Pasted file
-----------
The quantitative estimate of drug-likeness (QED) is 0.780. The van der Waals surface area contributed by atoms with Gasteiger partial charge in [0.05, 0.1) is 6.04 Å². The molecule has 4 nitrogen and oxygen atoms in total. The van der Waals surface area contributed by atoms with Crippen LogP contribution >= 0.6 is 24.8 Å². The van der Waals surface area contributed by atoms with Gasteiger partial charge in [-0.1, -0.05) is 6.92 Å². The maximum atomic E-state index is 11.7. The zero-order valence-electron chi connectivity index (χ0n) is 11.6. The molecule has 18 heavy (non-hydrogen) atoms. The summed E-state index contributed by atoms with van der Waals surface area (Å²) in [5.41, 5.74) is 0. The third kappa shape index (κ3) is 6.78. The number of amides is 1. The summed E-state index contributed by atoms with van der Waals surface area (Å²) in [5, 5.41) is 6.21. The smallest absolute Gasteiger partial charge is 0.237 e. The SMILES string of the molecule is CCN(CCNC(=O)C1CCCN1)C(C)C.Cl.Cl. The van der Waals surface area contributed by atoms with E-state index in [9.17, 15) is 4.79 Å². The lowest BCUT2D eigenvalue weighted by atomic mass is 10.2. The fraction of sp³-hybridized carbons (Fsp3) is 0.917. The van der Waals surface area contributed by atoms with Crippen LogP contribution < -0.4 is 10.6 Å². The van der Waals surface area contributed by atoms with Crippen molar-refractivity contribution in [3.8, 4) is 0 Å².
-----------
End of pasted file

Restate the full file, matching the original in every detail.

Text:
The quantitative estimate of drug-likeness (QED) is 0.780. The van der Waals surface area contributed by atoms with Gasteiger partial charge in [0.05, 0.1) is 6.04 Å². The molecule has 4 nitrogen and oxygen atoms in total. The van der Waals surface area contributed by atoms with Crippen LogP contribution >= 0.6 is 24.8 Å². The van der Waals surface area contributed by atoms with Gasteiger partial charge in [-0.1, -0.05) is 6.92 Å². The maximum atomic E-state index is 11.7. The zero-order valence-electron chi connectivity index (χ0n) is 11.6. The molecule has 18 heavy (non-hydrogen) atoms. The summed E-state index contributed by atoms with van der Waals surface area (Å²) in [5.41, 5.74) is 0. The third kappa shape index (κ3) is 6.78. The number of amides is 1. The summed E-state index contributed by atoms with van der Waals surface area (Å²) in [5, 5.41) is 6.21. The smallest absolute Gasteiger partial charge is 0.237 e. The SMILES string of the molecule is CCN(CCNC(=O)C1CCCN1)C(C)C.Cl.Cl. The van der Waals surface area contributed by atoms with E-state index in [9.17, 15) is 4.79 Å². The lowest BCUT2D eigenvalue weighted by atomic mass is 10.2. The fraction of sp³-hybridized carbons (Fsp3) is 0.917. The van der Waals surface area contributed by atoms with Crippen LogP contribution < -0.4 is 10.6 Å². The van der Waals surface area contributed by atoms with Crippen molar-refractivity contribution in [3.8, 4) is 0 Å².